5. Asshat says:

    Going off grid is expensive and your never truly independent. The town owns your land and there are zoning laws that determine the kind of house you can have on it. You can’t just compost your shit. That is not an approved way to deal with waste. If you have kids you have to deal with the state child welfare advocates busting your balls about the living situation. Not trying to piss in your cheerios. Just being real. Your best bet is living extremely frugal and keeping as much of your $ out of the economy living as self reliant as possible while preparing for hard times. Carefully investing in the right areas. There is a huge amount of shit for sale that is just garbage. So much false teaching from so called survival experts that will get people killed.

  6. grandee says:

    Off-grid doesn’t just mean off the electrical grid. If you’re using solar or wind, you are still on a grid – dependent on the support of some kind of mechanics, be they batteries or windmills.

    Off-grid means being off a grid of any kind of support.

    Off-grid means candles and sunshine for light. Wood for heat and hot water. Horses or mules for mill grinding or travel.

    Most of us could take lessons from the Amish, even tho they are now using gas for refrigerators, lights and other conveniences.

    Not many of us want to live truly and for real off-grid.

    • Kevin2 says:

      grandee

      I lived near the Amish having seen traffic backed up on country roads while they , “clip clop” along in horse and buggy. They have a community both south of Dover Delaware and just north of the Delaware in Pa. They are highly prized for their woodworking and they use power tools away from their home. Their spot in the farmers markets have electricity too. While their homes are off the grid their support and income mechanism isn’t.

      • grandee says:

        yep. I church with Amish/Mennonite. The men work from farming to woodworking. Their sawmills run on diesel, but the home is gas. The farms are run with actual horsepower. Chicken houses are electric and computerized. The dairy is electric and going computer. Ours is a mix.

        We all agree that going true off-grid would be hard to adjust to, even though most of their living parents are true Old Order Amish.

        We actually enjoy our A/C church house in the summer, even tho some homes have no A/C. Mine does. It would be tough to go without. 🙁

  7. Yu-No-Hu says:

    This might well have to turn into a multi-part essay,

    Roughly five years ago we moved to a place which is more than 90 miles from the nearest power utility line. In no small part due to my background (ex-Nuclear Engineer) and with a bit of brush-up prefacto, we were able to transition from civilization to the wild without sacrificing any modern convenience based on electricity.

    Firstly, you must have adequate electrical storage to meet your expected needs and a means to both charge that storage and subsequently extract it EFFICIENTLY. By that last emphasis I mean this: to the 99% the form your storage will take will be batteries – rather large ones at that. We have currently – in Toto – 72 ea,12 Volt 200 Amp*hr batteries sourced through AimsCorp (append .net to the name to get to thier site) which we convert and charge via 3ea 48 Volt (nominal) inverter/chargers whose functional capacity is 12Kw per unit with a very high transient power surge capacity…300% point in fact, for roughly one minute. These units are of the pure sine variety and we’ve never had the slightest problem with them, FWIW.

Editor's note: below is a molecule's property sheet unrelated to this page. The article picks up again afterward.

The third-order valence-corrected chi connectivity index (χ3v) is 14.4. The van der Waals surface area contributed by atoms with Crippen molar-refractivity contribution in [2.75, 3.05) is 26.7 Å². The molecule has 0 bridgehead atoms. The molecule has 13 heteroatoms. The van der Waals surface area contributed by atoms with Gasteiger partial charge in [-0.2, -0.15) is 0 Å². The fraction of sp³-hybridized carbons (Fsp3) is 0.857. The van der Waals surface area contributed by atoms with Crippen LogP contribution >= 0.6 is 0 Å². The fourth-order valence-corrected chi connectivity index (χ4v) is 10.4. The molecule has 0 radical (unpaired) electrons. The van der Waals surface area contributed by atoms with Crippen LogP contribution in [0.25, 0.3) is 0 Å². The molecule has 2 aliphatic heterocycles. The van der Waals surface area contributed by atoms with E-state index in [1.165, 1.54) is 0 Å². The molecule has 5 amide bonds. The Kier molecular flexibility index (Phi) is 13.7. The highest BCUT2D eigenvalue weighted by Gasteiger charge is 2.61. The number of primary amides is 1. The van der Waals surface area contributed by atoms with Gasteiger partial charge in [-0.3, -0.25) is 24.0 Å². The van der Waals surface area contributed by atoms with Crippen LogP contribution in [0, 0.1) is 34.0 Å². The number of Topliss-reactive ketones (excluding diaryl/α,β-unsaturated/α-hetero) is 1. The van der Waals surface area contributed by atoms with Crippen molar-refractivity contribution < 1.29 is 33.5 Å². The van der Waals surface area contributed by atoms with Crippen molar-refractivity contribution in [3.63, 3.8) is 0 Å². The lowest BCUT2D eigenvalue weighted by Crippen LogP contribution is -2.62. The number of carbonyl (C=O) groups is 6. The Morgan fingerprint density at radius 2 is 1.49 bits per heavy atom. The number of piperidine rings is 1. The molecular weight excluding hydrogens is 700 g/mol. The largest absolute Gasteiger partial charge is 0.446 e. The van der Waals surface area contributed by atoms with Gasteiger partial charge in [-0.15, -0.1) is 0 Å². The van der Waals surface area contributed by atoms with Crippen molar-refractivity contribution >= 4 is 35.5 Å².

We maintain three geographically separate compounds with one system installed at each. The effective storage – accounting for standard losses in conversion – is roughly 30 KWH. It bears mentioning that an inverter/charger MUST be present and properly wired in order to make use of any of that power: you are storing DC and everything you are accustomed to requires AC, eh? Furthermore, due to constraints arising out of physics (semiconductors) the efficiency of a 12V inverter caps at mid 40%, a 24V unit at roughly 72% while the 48V units average 88-92% depending on usage pattern.
    Now a BIGGIE….these batteries are EXPENSIVE people and under ordinary usage you’ll likely get less than 7 years out of a set. Most folks will not be diligent enough to monitor the battery draw-down to even get that…likely more on the order of 4 years.
    BUT…there is a solution. An outfit called PulseTech which can be accessed online via the same name makes a variety of maintainers that are compatible with being in circuit with an inverter concurrently. Here’s the rub: IF you employ those AND are diligent about keeping your battery draw to less than 15% between charge cycles than with a new set of batteries you’ll probably be able to get 20+ years out of your batts!
    Lastly, your prime power really needs to be diesel…I’m sorry but that is a simple truth. Gasoline engines simply cannot sustain high loads for any length of time. Military genders ranging from MEP-802 through MEP-806 can be obtained at reasonable cost from various sources including IronPlanet. Attempt to size your choice of unit judiciously: employing a 60Kw monster to power a smaller setup is both a waste of fuel AND will lead to cylinder wall glazing in short order.

    This goes ON and ON and on…questions will be answered if asked to the best of my ability.

    JOG

  8. The Ugly Truth says:

    Okay, have it your way, no Russian trolls here, just potheads from Hawaii, and your assorted Nut Jobs, Kooks, Drunks and Mental Patients.

    I still think that the anti-Trump pop up stinks like a turd!

    Bye, and watch out fur dem hogs!

    • rellik says:

      TUT,